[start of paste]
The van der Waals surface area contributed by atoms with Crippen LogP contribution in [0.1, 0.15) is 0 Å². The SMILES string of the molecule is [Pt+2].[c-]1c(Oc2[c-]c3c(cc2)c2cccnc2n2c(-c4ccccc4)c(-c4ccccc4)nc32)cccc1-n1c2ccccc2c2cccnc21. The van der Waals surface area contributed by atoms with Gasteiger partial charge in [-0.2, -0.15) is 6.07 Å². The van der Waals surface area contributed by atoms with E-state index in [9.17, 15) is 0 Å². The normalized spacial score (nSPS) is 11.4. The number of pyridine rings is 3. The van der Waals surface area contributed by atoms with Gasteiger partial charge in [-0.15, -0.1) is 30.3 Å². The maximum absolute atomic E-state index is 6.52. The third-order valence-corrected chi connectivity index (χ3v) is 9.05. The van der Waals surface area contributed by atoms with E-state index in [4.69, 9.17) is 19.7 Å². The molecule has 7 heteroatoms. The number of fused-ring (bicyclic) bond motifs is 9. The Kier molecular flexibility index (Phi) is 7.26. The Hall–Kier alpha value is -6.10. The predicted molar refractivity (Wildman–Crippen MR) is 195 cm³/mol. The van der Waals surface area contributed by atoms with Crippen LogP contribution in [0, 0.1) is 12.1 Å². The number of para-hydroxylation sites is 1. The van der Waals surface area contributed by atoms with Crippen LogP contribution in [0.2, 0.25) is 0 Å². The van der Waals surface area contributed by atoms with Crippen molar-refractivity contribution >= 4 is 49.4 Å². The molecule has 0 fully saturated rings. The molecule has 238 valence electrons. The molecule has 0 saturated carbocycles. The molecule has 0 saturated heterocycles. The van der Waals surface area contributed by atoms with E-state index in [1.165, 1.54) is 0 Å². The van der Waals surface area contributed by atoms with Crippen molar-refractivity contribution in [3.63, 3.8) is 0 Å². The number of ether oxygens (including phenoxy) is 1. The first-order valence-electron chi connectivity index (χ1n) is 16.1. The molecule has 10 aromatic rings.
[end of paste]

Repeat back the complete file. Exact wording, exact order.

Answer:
The van der Waals surface area contributed by atoms with Crippen LogP contribution in [0.1, 0.15) is 0 Å². The SMILES string of the molecule is [Pt+2].[c-]1c(Oc2[c-]c3c(cc2)c2cccnc2n2c(-c4ccccc4)c(-c4ccccc4)nc32)cccc1-n1c2ccccc2c2cccnc21. The van der Waals surface area contributed by atoms with Gasteiger partial charge in [-0.2, -0.15) is 6.07 Å². The van der Waals surface area contributed by atoms with E-state index in [9.17, 15) is 0 Å². The normalized spacial score (nSPS) is 11.4. The number of pyridine rings is 3. The van der Waals surface area contributed by atoms with Gasteiger partial charge in [-0.15, -0.1) is 30.3 Å². The maximum absolute atomic E-state index is 6.52. The third-order valence-corrected chi connectivity index (χ3v) is 9.05. The van der Waals surface area contributed by atoms with E-state index in [4.69, 9.17) is 19.7 Å². The molecule has 7 heteroatoms. The number of fused-ring (bicyclic) bond motifs is 9. The Kier molecular flexibility index (Phi) is 7.26. The Hall–Kier alpha value is -6.10. The predicted molar refractivity (Wildman–Crippen MR) is 195 cm³/mol. The van der Waals surface area contributed by atoms with Crippen LogP contribution in [0, 0.1) is 12.1 Å². The number of para-hydroxylation sites is 1. The van der Waals surface area contributed by atoms with Crippen LogP contribution in [0.2, 0.25) is 0 Å². The van der Waals surface area contributed by atoms with Crippen molar-refractivity contribution >= 4 is 49.4 Å². The molecule has 0 fully saturated rings. The molecule has 238 valence electrons. The molecule has 0 saturated carbocycles. The molecule has 0 saturated heterocycles. The van der Waals surface area contributed by atoms with E-state index in [1.165, 1.54) is 0 Å². The van der Waals surface area contributed by atoms with Crippen molar-refractivity contribution in [3.63, 3.8) is 0 Å². The number of ether oxygens (including phenoxy) is 1. The first-order valence-electron chi connectivity index (χ1n) is 16.1. The molecule has 10 aromatic rings.